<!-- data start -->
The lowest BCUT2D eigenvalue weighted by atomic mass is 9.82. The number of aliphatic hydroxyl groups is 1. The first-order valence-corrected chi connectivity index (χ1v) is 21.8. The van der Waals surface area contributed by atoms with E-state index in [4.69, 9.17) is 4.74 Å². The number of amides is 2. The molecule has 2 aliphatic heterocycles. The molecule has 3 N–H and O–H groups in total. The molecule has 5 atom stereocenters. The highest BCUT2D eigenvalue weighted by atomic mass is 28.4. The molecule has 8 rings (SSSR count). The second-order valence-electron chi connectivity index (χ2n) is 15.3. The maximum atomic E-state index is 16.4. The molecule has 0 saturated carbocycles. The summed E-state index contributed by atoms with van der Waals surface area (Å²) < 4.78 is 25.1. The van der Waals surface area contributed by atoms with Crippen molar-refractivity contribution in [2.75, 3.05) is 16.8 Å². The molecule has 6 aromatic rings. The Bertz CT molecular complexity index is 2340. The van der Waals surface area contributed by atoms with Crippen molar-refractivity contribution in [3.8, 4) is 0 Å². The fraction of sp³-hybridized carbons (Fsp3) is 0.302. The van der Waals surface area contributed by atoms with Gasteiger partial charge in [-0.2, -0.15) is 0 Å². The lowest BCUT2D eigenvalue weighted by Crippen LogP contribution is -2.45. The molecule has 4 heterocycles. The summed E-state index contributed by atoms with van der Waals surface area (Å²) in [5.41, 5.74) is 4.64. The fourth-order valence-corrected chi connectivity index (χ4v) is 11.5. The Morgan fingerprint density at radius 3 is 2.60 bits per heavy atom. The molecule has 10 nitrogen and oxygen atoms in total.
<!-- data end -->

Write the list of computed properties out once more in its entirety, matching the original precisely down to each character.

The lowest BCUT2D eigenvalue weighted by atomic mass is 9.82. The number of aliphatic hydroxyl groups is 1. The first-order valence-corrected chi connectivity index (χ1v) is 21.8. The van der Waals surface area contributed by atoms with E-state index in [4.69, 9.17) is 4.74 Å². The number of amides is 2. The molecule has 2 aliphatic heterocycles. The molecule has 3 N–H and O–H groups in total. The molecule has 5 atom stereocenters. The highest BCUT2D eigenvalue weighted by atomic mass is 28.4. The molecule has 8 rings (SSSR count). The second-order valence-electron chi connectivity index (χ2n) is 15.3. The maximum atomic E-state index is 16.4. The molecule has 0 saturated carbocycles. The summed E-state index contributed by atoms with van der Waals surface area (Å²) < 4.78 is 25.1. The van der Waals surface area contributed by atoms with Crippen molar-refractivity contribution in [2.75, 3.05) is 16.8 Å². The molecule has 6 aromatic rings. The Bertz CT molecular complexity index is 2340. The van der Waals surface area contributed by atoms with Crippen molar-refractivity contribution in [3.8, 4) is 0 Å². The fraction of sp³-hybridized carbons (Fsp3) is 0.302. The van der Waals surface area contributed by atoms with Gasteiger partial charge in [-0.2, -0.15) is 0 Å². The lowest BCUT2D eigenvalue weighted by Crippen LogP contribution is -2.45. The molecule has 4 heterocycles. The summed E-state index contributed by atoms with van der Waals surface area (Å²) in [5.41, 5.74) is 4.64. The fourth-order valence-corrected chi connectivity index (χ4v) is 11.5. The Morgan fingerprint density at radius 3 is 2.60 bits per heavy atom. The molecule has 10 nitrogen and oxygen atoms in total.